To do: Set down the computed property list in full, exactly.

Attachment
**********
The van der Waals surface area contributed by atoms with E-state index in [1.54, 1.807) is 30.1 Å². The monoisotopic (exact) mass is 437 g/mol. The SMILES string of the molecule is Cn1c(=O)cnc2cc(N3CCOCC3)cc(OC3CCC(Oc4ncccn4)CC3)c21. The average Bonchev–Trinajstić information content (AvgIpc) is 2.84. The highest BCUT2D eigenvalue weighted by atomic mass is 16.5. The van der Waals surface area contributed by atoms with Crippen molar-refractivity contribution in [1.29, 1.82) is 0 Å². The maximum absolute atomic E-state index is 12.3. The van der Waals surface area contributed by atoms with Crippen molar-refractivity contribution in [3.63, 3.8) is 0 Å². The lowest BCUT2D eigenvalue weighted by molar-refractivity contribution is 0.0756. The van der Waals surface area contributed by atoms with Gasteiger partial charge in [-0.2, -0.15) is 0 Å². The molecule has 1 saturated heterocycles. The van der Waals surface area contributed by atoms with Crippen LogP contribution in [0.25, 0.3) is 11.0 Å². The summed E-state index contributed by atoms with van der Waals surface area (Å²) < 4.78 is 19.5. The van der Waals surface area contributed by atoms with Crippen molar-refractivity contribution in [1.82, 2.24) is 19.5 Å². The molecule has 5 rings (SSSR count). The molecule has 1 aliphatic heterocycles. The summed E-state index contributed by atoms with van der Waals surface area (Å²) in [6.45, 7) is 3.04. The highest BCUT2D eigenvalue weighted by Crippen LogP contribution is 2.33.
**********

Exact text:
The van der Waals surface area contributed by atoms with E-state index in [1.54, 1.807) is 30.1 Å². The monoisotopic (exact) mass is 437 g/mol. The SMILES string of the molecule is Cn1c(=O)cnc2cc(N3CCOCC3)cc(OC3CCC(Oc4ncccn4)CC3)c21. The average Bonchev–Trinajstić information content (AvgIpc) is 2.84. The highest BCUT2D eigenvalue weighted by atomic mass is 16.5. The van der Waals surface area contributed by atoms with Crippen molar-refractivity contribution in [1.29, 1.82) is 0 Å². The maximum absolute atomic E-state index is 12.3. The van der Waals surface area contributed by atoms with Crippen molar-refractivity contribution in [3.63, 3.8) is 0 Å². The lowest BCUT2D eigenvalue weighted by molar-refractivity contribution is 0.0756. The van der Waals surface area contributed by atoms with Gasteiger partial charge in [-0.2, -0.15) is 0 Å². The molecule has 1 saturated heterocycles. The van der Waals surface area contributed by atoms with Crippen LogP contribution in [0.25, 0.3) is 11.0 Å². The summed E-state index contributed by atoms with van der Waals surface area (Å²) < 4.78 is 19.5. The van der Waals surface area contributed by atoms with Crippen molar-refractivity contribution in [1.82, 2.24) is 19.5 Å². The molecule has 5 rings (SSSR count). The molecule has 1 aliphatic heterocycles. The summed E-state index contributed by atoms with van der Waals surface area (Å²) in [6.45, 7) is 3.04. The highest BCUT2D eigenvalue weighted by Crippen LogP contribution is 2.33.